Area policymakers weigh in on special legislative session

By: 
Ryan Phillips
SDN Editor

The long-awaited possibility of a special legislative session to address infrastructure issues across the state may come to fruition after all following a Twitter announcement by Republican Gov. Phil Bryant on Friday.

Bryant took to social media to announced that he will call the special session on Aug. 23, so policymakers can tackle issues relating to infrastructure repair and maintenance, along with a plan to allocate BP settlement money for the Gulf Coast following the 2010 Deepwater Horizon oil spill.

The possibility of a special session has been in question for some time, with House Speaker Phillip Gunn and Lt. Gov. Tate Reeves failing to come to an agreement.

State Rep. Rob Roberson, a Starkville Republican, said one of the biggest hiccups for doling out funds comes in how they will be earmarked for projects at the local level.

While the uncertainty looms over the session, Roberson expressed his hope that he will be able to back some funding to District 43, which covers parts of Oktibbeha and Winston counties.

Roberson is also in the unique position of serving as the board attorney for the Oktibbeha County Board of Supervisors, putting him in a front row seat to many of the county’s infrastructure concerns.

“I’d like to see an earmark for Longview Road, and another for Starkville would be to widen and fix things on South Montgomery,” Roberson said. “In Winston County, there’s a connector road to Highway 25 to Louisville that needs to be addressed, to me there needs to be some way of us being able to earmark some of these funds for projects in our district that are a priority.”

Like Roberson, State Sen. Angela Turner-Ford, a Democrat who represents Clay, Lowndes, Noxubee and Oktibbeha counties, also serves as the board attorney for the Clay County Board of Supervisors and is keenly aware of the county’s needs from an infrastructure standpoint.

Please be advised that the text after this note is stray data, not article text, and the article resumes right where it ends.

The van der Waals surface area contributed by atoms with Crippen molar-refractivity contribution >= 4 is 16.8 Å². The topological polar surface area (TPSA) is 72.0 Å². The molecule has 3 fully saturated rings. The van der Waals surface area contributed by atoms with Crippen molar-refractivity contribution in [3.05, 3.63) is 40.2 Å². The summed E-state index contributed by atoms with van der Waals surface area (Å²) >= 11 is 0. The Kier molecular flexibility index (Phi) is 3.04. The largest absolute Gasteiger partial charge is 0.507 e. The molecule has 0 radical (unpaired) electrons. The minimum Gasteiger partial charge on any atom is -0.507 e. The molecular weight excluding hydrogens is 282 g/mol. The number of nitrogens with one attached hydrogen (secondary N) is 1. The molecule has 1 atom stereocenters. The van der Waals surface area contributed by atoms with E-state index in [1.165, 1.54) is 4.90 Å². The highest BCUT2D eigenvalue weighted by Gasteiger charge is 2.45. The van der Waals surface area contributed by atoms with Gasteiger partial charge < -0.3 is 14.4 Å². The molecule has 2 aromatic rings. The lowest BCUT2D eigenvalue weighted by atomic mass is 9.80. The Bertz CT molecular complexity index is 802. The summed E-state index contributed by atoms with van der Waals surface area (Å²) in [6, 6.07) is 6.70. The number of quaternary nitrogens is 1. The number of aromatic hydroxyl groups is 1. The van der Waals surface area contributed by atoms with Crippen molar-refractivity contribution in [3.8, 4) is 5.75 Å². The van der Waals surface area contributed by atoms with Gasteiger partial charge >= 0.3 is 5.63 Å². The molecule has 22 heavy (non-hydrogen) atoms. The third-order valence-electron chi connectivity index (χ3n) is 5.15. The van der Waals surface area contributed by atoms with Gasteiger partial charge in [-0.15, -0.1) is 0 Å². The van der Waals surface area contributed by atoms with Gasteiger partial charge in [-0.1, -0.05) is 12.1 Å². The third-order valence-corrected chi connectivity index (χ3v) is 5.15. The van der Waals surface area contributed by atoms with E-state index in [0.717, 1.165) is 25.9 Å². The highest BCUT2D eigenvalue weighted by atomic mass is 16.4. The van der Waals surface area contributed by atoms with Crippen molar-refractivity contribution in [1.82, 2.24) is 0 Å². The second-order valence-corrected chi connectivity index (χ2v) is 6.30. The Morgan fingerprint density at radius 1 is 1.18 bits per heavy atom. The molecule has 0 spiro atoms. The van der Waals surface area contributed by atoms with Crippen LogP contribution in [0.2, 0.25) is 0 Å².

“There is a cry for the community for roads and bridges,” she said. “I’ve received copies of resolutions from the city of Columbus, I’ve been in the board meetings when the Board of Supervisors in Clay County asked if there are to be funds collected for internet sales tax to be diverted to the county, I agree with those positions, but that is certainly an issue I would like to see.”

The governor previously said he hopes to put $640 million into highways and bridges over the next three years, but just how to accomplish that feat has been an ongoing debate among lawmakers in the House and Senate.

Turner-Ford said while some areas may face more pressing infrastructure issues than others, the problem is still widespread across the state. And for Clay County, which operates on the beat system as opposed to the unit system, the responsibility and burden of repairing and maintaining infrastructure is put primarily on the individual county supervisor.

As it stands, though, it is still too early to tell just what will be addressed during the session.

“I’m just looking forward to getting the official proclamation which will identify the issues we have to address,” Turner-Ford said. “I don’t like not knowing. The governor determines the issues and I’m just very curious what they will be.”